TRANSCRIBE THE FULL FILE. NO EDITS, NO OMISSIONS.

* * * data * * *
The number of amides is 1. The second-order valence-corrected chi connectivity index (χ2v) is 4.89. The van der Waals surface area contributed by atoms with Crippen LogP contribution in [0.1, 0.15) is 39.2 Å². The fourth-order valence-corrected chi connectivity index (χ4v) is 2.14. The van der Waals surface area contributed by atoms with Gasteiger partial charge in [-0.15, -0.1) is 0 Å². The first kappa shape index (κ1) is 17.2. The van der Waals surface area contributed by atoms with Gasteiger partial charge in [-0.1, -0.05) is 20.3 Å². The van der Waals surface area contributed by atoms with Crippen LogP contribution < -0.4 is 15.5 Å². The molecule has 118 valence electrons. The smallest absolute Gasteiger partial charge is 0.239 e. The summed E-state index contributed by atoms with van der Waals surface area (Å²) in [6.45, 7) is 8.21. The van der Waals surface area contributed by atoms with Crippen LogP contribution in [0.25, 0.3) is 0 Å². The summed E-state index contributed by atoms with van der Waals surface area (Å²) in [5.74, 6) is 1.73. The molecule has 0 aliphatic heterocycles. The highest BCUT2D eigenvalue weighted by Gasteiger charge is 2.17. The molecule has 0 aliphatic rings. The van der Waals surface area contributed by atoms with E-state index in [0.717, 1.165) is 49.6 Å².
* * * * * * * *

The number of amides is 1. The second-order valence-corrected chi connectivity index (χ2v) is 4.89. The van der Waals surface area contributed by atoms with Crippen LogP contribution in [0.1, 0.15) is 39.2 Å². The fourth-order valence-corrected chi connectivity index (χ4v) is 2.14. The van der Waals surface area contributed by atoms with Gasteiger partial charge in [-0.15, -0.1) is 0 Å². The first kappa shape index (κ1) is 17.2. The van der Waals surface area contributed by atoms with Gasteiger partial charge in [-0.1, -0.05) is 20.3 Å². The van der Waals surface area contributed by atoms with Crippen LogP contribution < -0.4 is 15.5 Å². The molecule has 118 valence electrons. The smallest absolute Gasteiger partial charge is 0.239 e. The summed E-state index contributed by atoms with van der Waals surface area (Å²) in [6.45, 7) is 8.21. The van der Waals surface area contributed by atoms with Crippen LogP contribution in [0.25, 0.3) is 0 Å². The summed E-state index contributed by atoms with van der Waals surface area (Å²) in [5.74, 6) is 1.73. The molecule has 0 aliphatic heterocycles. The highest BCUT2D eigenvalue weighted by Gasteiger charge is 2.17. The molecule has 0 aliphatic rings. The van der Waals surface area contributed by atoms with E-state index in [0.717, 1.165) is 49.6 Å².